It was Federer himself who said he was injured, which is not something I pulled from thin air. I do have empirical support from Slam results. SF and F in RG and Wimbledon, and 4th round in AO.
2019 U.S. Open is officially listed as slow HC on ultimatetennisstatistics.com
 

PeoplesChamp

Semi-Pro
2019 USO is listed at 61 speed on ultimatetennisstats, which is considered med fast. I don't know where you got that. They are also off. 90s Wimbledons were medium and 2010's Wimbledon were very fast?
Pick a player, then 2019, performance, select slow hc, and you will see the U.S. Open labeled slow hard.
 

Enga

Hall of Fame
Only for someone completely ignorant about tennis it comes as a surprise that fast surfaces are detrimental to older players, who have lost a lot of their reflexes and sharpness in their age. The same type of people wouldn't recognise the difference in ability when talking about one player removed over a decade from his peak..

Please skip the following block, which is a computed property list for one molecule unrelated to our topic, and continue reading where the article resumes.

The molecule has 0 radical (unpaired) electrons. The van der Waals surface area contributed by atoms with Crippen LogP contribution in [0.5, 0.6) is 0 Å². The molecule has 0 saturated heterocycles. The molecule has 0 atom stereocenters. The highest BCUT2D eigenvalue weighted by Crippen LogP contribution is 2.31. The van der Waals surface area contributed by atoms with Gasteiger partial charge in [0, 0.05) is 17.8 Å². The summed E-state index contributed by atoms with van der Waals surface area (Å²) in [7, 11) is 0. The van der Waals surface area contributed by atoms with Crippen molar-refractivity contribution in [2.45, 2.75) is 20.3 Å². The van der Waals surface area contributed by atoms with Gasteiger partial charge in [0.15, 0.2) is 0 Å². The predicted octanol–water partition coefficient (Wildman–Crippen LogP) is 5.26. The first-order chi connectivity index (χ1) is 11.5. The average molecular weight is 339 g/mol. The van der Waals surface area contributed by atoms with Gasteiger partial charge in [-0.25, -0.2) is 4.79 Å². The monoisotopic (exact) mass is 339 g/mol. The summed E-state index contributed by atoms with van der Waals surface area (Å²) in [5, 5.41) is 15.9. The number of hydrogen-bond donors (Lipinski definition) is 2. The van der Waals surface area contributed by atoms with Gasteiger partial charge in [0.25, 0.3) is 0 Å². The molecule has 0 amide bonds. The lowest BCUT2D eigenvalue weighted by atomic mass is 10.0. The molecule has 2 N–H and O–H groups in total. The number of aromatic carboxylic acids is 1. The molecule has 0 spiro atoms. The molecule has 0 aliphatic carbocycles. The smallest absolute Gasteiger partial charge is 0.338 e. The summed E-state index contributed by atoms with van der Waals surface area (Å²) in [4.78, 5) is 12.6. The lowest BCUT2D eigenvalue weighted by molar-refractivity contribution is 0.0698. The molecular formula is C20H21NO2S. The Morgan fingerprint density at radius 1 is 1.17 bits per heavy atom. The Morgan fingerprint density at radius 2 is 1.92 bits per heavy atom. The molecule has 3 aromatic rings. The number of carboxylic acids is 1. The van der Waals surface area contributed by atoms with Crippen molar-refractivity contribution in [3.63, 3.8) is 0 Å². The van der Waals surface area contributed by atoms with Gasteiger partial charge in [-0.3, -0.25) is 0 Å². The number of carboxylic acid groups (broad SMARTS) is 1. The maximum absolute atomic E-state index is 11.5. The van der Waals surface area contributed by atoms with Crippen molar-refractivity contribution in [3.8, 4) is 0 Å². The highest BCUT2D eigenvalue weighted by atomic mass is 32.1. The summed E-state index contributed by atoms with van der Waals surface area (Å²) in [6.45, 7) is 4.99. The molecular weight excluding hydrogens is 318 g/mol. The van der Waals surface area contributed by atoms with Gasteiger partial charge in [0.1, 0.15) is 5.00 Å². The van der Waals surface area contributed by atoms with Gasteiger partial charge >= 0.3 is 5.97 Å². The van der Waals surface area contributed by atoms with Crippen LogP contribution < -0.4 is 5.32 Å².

Well done.

:cool:
Yeah, it shouldn't come as a surprise. I'm gonna get labeled as a Federer apologist, but in recent years I feel Federer isn't that good on fast courts anymore. Speed and reflexes like you mentioned could be part of it. The time when Federer was playing on fast courts regularly was a lifetime ago. Even if he ever was good at it, it has been long enough to forget how. Though I'm not convinced he was ever better at fast courts than slow courts. I've always thought he was simply better at courts that have low bounces because he can cover his weaknesses better and use the biting slice to much better effect.
 

Tennis_Hands

Talk Tennis Guru